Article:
He says children perceive changes within the family unit, from the habits, behavior of the other members to any tensions. “And this is the most dangerous aspect,” he continues, “because a child needs tranquility and security to develop his identity in complete safety.”
Another central aspect, according to Schürch, concerns the narration of the future. Today is completely absent.
“The uncertainty of the present has eliminated any discourse concerning the future. This will have an effect on your people and their vision of life. A boy, for instance, needs to know that he lives in a reality with in which something can be built. Where he can look to the future with hope and trust.”
This word “hope” has been completely excluded from our vocabulary, from the chronicle of the present. “Who speaks of hope today? Who promises something positive about the future?
“However, we cannot think that all this cannot be absorbed by the young people who overlook life,” Schürch says.
Another fundamental element, he notes, is the extraordinary speed with which our lives have been put to the test. This has had a major effect on the mental stability of many individuals. It’s normal, he explains, we haven’t had the time to metabolize the sometimes profound changes that have occurred. The time of mental digestion is fundamental for the stability of the individual.
An appeal to authorities
“We have the impression that all indicators of serious mental disorders are on the rise,” says Stephan Wenger. He is co-president of the Swiss Federation of Psychologies and Psychologists.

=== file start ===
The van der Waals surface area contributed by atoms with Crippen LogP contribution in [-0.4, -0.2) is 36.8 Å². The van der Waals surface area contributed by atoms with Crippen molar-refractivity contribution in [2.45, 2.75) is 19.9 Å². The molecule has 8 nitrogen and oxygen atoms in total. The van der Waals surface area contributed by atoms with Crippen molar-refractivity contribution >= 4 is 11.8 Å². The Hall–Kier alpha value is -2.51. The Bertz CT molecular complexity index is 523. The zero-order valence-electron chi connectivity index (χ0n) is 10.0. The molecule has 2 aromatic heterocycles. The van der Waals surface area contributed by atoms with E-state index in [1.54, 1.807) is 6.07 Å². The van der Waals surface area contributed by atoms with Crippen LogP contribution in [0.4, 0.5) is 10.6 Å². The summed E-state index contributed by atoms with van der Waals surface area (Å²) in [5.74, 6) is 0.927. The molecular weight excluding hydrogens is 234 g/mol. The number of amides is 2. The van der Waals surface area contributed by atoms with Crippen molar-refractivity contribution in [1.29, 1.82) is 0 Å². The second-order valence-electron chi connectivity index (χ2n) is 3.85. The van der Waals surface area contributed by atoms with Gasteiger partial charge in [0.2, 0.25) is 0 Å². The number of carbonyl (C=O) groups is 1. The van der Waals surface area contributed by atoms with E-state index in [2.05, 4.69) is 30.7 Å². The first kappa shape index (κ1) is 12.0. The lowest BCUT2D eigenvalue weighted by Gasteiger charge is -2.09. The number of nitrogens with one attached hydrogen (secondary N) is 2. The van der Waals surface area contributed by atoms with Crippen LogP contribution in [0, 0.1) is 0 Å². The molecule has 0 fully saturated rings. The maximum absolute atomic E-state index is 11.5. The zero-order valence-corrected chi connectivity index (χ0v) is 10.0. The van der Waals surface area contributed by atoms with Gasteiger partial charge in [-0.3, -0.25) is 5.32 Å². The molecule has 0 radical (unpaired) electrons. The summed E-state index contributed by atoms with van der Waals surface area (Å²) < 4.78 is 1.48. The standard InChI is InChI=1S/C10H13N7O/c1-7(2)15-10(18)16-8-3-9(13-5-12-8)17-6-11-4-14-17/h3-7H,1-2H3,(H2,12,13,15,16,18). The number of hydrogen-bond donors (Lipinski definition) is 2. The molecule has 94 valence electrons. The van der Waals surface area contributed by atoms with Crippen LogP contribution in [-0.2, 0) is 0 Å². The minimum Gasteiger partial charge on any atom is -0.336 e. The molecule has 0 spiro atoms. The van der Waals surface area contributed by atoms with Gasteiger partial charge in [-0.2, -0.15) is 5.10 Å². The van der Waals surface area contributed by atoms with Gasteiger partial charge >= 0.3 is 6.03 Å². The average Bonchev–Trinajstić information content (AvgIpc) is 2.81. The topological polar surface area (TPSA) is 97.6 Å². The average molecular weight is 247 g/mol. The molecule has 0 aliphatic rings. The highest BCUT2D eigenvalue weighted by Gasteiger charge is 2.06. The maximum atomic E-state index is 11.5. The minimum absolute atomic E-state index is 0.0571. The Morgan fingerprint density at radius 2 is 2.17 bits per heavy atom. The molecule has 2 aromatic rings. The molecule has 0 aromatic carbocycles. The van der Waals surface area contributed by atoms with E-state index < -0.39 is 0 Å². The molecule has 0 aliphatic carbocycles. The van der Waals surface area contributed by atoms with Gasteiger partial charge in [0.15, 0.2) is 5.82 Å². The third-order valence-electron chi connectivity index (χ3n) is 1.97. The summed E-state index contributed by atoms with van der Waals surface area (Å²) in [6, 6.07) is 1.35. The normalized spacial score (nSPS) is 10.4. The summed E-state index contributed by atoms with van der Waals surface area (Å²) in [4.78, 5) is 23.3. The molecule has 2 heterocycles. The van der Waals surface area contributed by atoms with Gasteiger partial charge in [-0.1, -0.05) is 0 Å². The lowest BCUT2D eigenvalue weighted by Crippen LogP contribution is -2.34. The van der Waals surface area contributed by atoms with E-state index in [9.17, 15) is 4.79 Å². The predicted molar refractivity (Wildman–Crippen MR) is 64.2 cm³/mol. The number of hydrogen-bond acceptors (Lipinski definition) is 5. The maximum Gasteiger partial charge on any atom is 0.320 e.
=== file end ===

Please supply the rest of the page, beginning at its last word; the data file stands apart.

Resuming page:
They appeal to authorities for immediate attention. Failure to treat these diseases could lead to disastrous consequences. “These,” Wenger stresses, “already cost billions to the economy and social insurance every year.”
For young people, the lack of confrontation with peers can result in a flattening of the days spent in their own room, or in an explosion of domestic conflicts due to the feeling of being more controlled within the walls of the house. All this can lead to a lack of stimuli and for this reason, the role of the family is absolutely central.
“The theme of depression is linked to the amplification of sadness. We become sad when we feel that we are losing something,” says doctor and psychotherapist of developmental age, Alberto Pellai.
“The question we must ask ourselves is: what are we losing? and how can we put it back in our life? With confinement, younger boys have lost very important pieces of life. Fewer social contacts and interactions with friends can lead to a loss of energy or motivation,” he says.
“Families must be very proactive in motivating children, overcoming their resistance in being involved in activities that inevitably have different formats,” Pellai says.
He advises families with kids to twin up with other families with kids and are of the same age for them to share experiences, carry out alliances, and doing activities that have some semblance of “normal” or what used to be normal.
People at risk of severe depressive symptoms are higher in subjects aged 14 to 24, the study showed and the federal experts affirmed.
Physical activities as a preventive measure was identified as preventive measure, as well as reducing school stress, compensation for losses attributable to protective measures, shouldering of financial costs for treatment or therapy, among others. (JSM/JuanManila)
Featured image: Depression by Lucas Pezeta